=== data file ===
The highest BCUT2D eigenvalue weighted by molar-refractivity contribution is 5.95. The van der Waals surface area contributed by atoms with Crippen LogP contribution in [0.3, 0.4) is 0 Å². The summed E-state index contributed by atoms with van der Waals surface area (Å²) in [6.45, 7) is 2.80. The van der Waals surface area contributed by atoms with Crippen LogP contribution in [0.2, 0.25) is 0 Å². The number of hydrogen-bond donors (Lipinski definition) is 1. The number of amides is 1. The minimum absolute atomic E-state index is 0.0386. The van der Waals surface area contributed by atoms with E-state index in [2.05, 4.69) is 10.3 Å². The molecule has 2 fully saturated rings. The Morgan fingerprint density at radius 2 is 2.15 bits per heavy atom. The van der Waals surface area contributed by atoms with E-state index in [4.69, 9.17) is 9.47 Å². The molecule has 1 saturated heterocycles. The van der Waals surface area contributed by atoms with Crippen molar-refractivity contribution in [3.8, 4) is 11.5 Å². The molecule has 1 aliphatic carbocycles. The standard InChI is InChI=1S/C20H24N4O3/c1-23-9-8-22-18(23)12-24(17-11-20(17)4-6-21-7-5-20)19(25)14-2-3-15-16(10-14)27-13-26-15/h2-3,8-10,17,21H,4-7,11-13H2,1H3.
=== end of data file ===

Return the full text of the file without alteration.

The highest BCUT2D eigenvalue weighted by molar-refractivity contribution is 5.95. The van der Waals surface area contributed by atoms with Crippen LogP contribution in [0.3, 0.4) is 0 Å². The summed E-state index contributed by atoms with van der Waals surface area (Å²) in [6.45, 7) is 2.80. The van der Waals surface area contributed by atoms with Crippen LogP contribution in [0.2, 0.25) is 0 Å². The number of hydrogen-bond donors (Lipinski definition) is 1. The number of amides is 1. The minimum absolute atomic E-state index is 0.0386. The van der Waals surface area contributed by atoms with E-state index in [2.05, 4.69) is 10.3 Å². The molecule has 2 fully saturated rings. The Morgan fingerprint density at radius 2 is 2.15 bits per heavy atom. The van der Waals surface area contributed by atoms with E-state index in [4.69, 9.17) is 9.47 Å². The molecule has 1 saturated heterocycles. The van der Waals surface area contributed by atoms with Crippen molar-refractivity contribution in [3.8, 4) is 11.5 Å². The molecule has 1 aliphatic carbocycles. The standard InChI is InChI=1S/C20H24N4O3/c1-23-9-8-22-18(23)12-24(17-11-20(17)4-6-21-7-5-20)19(25)14-2-3-15-16(10-14)27-13-26-15/h2-3,8-10,17,21H,4-7,11-13H2,1H3.